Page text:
Week 5 Notes Business Policy
Week 5 Notes Business Policy BUS 4853
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This 7 page Class Notes was uploaded by Whitney Smith on Thursday February 18, 2016. The Class Notes belongs to BUS 4853 at Mississippi State University taught by Hanqing Fang in Spring 2016. Since its upload, it has received 93 views. For similar materials see Business Policy in Business at Mississippi State University.
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Date Created: 02/18/16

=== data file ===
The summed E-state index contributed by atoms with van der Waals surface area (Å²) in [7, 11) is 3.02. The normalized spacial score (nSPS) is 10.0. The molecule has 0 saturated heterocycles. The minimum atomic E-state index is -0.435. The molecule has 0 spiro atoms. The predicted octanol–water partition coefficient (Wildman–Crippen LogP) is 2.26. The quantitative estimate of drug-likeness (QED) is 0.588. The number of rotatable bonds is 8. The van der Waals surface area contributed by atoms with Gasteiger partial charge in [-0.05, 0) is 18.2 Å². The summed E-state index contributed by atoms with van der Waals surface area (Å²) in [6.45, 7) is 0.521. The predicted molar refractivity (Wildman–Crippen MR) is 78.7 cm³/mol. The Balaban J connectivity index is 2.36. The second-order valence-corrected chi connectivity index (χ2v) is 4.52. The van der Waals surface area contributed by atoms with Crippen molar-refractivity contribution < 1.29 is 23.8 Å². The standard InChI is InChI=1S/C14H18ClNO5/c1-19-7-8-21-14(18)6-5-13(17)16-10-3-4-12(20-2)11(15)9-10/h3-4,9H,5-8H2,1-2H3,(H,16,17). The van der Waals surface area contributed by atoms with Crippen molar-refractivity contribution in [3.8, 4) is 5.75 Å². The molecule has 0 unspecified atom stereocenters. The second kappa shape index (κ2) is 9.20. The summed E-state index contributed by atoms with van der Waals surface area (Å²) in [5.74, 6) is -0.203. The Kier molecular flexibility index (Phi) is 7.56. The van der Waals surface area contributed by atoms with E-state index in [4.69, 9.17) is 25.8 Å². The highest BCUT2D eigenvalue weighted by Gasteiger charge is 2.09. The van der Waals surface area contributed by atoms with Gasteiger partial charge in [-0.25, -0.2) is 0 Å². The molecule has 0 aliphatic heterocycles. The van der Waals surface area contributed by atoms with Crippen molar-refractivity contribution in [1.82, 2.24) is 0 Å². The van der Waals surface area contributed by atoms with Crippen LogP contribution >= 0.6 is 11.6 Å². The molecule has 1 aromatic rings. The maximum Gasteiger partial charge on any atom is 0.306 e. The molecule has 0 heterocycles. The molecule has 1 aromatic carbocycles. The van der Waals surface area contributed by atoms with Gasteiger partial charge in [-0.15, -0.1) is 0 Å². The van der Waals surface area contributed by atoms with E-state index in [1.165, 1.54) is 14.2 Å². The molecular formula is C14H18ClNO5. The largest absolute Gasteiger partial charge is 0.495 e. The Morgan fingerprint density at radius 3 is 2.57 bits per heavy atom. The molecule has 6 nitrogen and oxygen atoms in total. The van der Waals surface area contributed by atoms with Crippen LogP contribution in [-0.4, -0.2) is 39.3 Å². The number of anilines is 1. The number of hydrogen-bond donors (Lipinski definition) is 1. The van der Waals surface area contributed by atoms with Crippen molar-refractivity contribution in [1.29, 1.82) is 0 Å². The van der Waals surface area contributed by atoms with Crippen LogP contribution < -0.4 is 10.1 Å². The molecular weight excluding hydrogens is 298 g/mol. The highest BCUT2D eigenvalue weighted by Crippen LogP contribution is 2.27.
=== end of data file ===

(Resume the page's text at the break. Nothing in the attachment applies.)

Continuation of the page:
2/18/16 The Strategic Management Process External Chapter 5 Analysis Mission Objectives Strategic Strategy Competitive Product Choice Implementation Advantage Differentiation Internal Analysis Business Level Corporate Level Strategy Strategy How to Position a Which Businesses Business in the Market? to Enter? Strategic Management & Competitive Advantage – Barney 2 Hesterly Product Differentiation Business Level Strategies Two Generic Business Level Strategies A business level strategy intended to: Cost Leadership: • increase the perceived value of the focal • generate economic value by having lower costs firm’s products and/or services relative than competitors to the value of competitor’s products and/or Example: Wal-Mart services • create a customer preference for the focal firm’s Product Differentiation: products and/or services • generate economic value by offering a product that customers prefer over competitors’ product Example: Apple Strategic Management & Competitive Advantage – Barney 3 Hesterly Strategic Management & Competitive Advantage – Barney 4 Hesterly 1 2/18/16 Bases of Differentiation A base of differentiation must fill some customer need: • image • beauty • safety • furthering a cause • hunger • status • quality • reliability in use • comfort • style • service • nostalgia • cleanliness • taste • accuracy • belonging A differentiated product fills one or more needs better than the products of competitors Strategic Management & Competitive Advantage – Barney5& Hesterly Strategic Management & Competitive Advantage – Barney6& Hesterly Capsim Simulation Bases of Differentiation zPerformance Almost anything can be a base of differentiation zSize zReliability • the wide range of customer needs can be filled zAge by a wide range of bases of differentiation zPrice • tangible thing (product features, location, etc.) • intangible concept (reputation, a cause, an ideal, etc.) • limited only by managerial creativity Example: FedEx Strategic Management & Competitive Advantage – Barney7& Hesterly Strategic Management & Competitive Advantage – Barney8& Hesterly 2 2/18/16 Bases of Differentiation Bases of Differentiation Three Categories Product Attributes 1) Product Attributes • exploiting the actual product • Product Features – the shape of a golf club head 2) Firm—Customer Relationships • Product Complexity – multiple functions on a watch • exploiting relationships with customers • Timing of Introduction – being the first to market 3) Firm Linkages • exploiting relationships within the firm • Location – locating next to a freeway exit and/or relationships with other firms Strategic Management & Competitive Advantage – Barn9y & Hesterly Strategic Management & Competitive Advantage – Barn10 & Hesterly Bases of Differentiation Bases of Differentiation Firm Linkages Firm-Customer Relationships • Linkages among functions in the Firm – using a • Customization – creating a unique diamond bracelet circuit board designed in one division in other for a customer divisions • Consumer Marketing – creating brand loyalty to a soap • Linkages with other Firms – a sporting goods store through image advertising sponsors a benefit race by donating running shoes and receives free radio advertising in return • Reputation – sponsoring the local homeless shelter to engender positive community response • Product Mix – a furniture store begins to sell home gym equipment, computers, and lawn mowers Strategic Management & Competitive Advantage – Barn11 & Hesterly Strategic Management & Competitive Advantage – Barn12 & Hesterly 3 2/18/16 Competitive Advantage Bases of Differentiation Firm Linkages A product differentiation strategy must meet the VRIO criteria… • Distribution Channels – a doughnut shop begins to sell its doughnuts through gas stations Is it Valuable? Is it Rare? • Service and Support – an oil change shop begins to offer pick up and delivery of cars in an Is it costly to Imitate? office building’s parking garage Is the firm Organized to exploit it? …if it is to create competitive advantage. Strategic Management & Competitive Advantage – Barney & 13sterly Strategic Management & Competitive Advantage – Barney &14esterly The Value of Product Differentiation The Value of Product Differentiation Neutralizing Threats Focal Firm with No Focal Firm with Differentiated Product Differentiated Product Toyota protected from Hyundai MC ff Entry ATC Pff ind ATC ff Lock-up Industry Benz versus BMW Buyers Rivalry Pind D ind Focal D ff Firm Home vs. Photo MR ff Ruth’s Chris Threat Steak House Suppliers Substitutes Shop Printing of Q Q Digital Pictures ind ff Above Normal Profits Strategic Management & Competitive Advantage – Barney & 15sterly Strategic Management & Competitive Advantage – Barney &16esterly 4 2/18/16 The Value of Product Differentiation The Value of Product Differentiation Exploiting Industry-type Opportunities Exploiting Industry-type Opportunities Fragmented Industry Mature Industry Branding: commodity differentiated product Refining product or adding services Example: Kellogg’s Corn Flakes Example: Ford’s emphasis on service Emerging Industry Declining Industry First mover advantages: captures market share Exploiting niches: serving those with strong needs Example: Motorola Cell Phones Example: NEWT at the Royal Hawaiian Strategic Management & Competitive Advantage – B17ney & Hesterly Strategic Management & Competitive Advantage – B18ney & Hesterly The Value of Product Differentiation Exploiting Other Opportunities Rareness of Product Differentiation By definition, we assume rareness Trends or Fads Social Causes • if a product is differentiated, it is rare • spinners • themed credit cards enough • surf clothing • animal safe clothing • customer preferences are evidence of a differentiated product • increased volume of purchases Government Policy Economic Conditions • and/or a premium price • Toyota Prius • outplacement agencies • airport x-ray machines • check cashing services Strategic Management & Competitive Advantage – B19ney & Hesterly Strategic Management & Competitive Advantage – B20ney & Hesterly 5 2/18/16 Imitability of Product Differentiation Imitability of Product Differentiation Downplay of imitation: fake product Product Features Logic of costs of imitation Easy • if would-be imitators face a cost disadvantage of imitation, they will rationally choose not to Duplication imitate of Bases Timing Usually May be Product Mix Sources of costs of imitation Location Costly Costly Product complexity Reputation • historical uniqueness Links with other firms Links between functions Product customization • causal ambiguity Distribution Channels Consumer marketing • social complexity Service and Support Strategic Management & Competitive Advantage – Bar21y & Hesterly Strategic Management & Competitive Advantage – Bar22y & Hesterly Imitability of Product Differentiation Organizing for Product Differentiation Organizational Management Compensation Substitutes • some substitutes may be obvious Structure Controls Policies Reward: • some substitutes may not be obvious • U-Form with • flexibility cross-functional • cross- • if no substitutes are obvious, then we would teams • broad guidelines functional conclude that imitation through substitution cooperation will be costly—at least for the present time • creativity encouraged • creativity • if a base of differentiation is valuable, others will attempt to imitate it through duplication • risk taking and/or substitution Example: Ford Taurus Cross-Functional Teams Strategic Management & Competitive Advantage – Bar23y & Hesterly Strategic Management & Competitive Advantage – Bar24y & Hesterly 6 2/18/16 Cost Leadership and Product Differentiation Summary Can a firm pursue both simultaneously? • product differentiation creates customer preferences No Yes • preferences allow firms to make above normal profits • use of structure, • firms can do both • almost anything can be a base of differentiation management control, because some bases and compensation of differentiation also • bases of product differentiation that meet the policies are nearly lend themselves to VRIO criteria may generate competitive advantage opposites low cost • a product differentiation strategy is only as good • structure, controls, & as its implementation policies are not opposites Product differentiation principles can be Example: Rolex Example: Toyota applied to your personal and professional lives. Strategic Management & Competitive Advantage – B25ney & Hesterly Strategic Management & Competitive Advantage – B26ney & Hesterly 7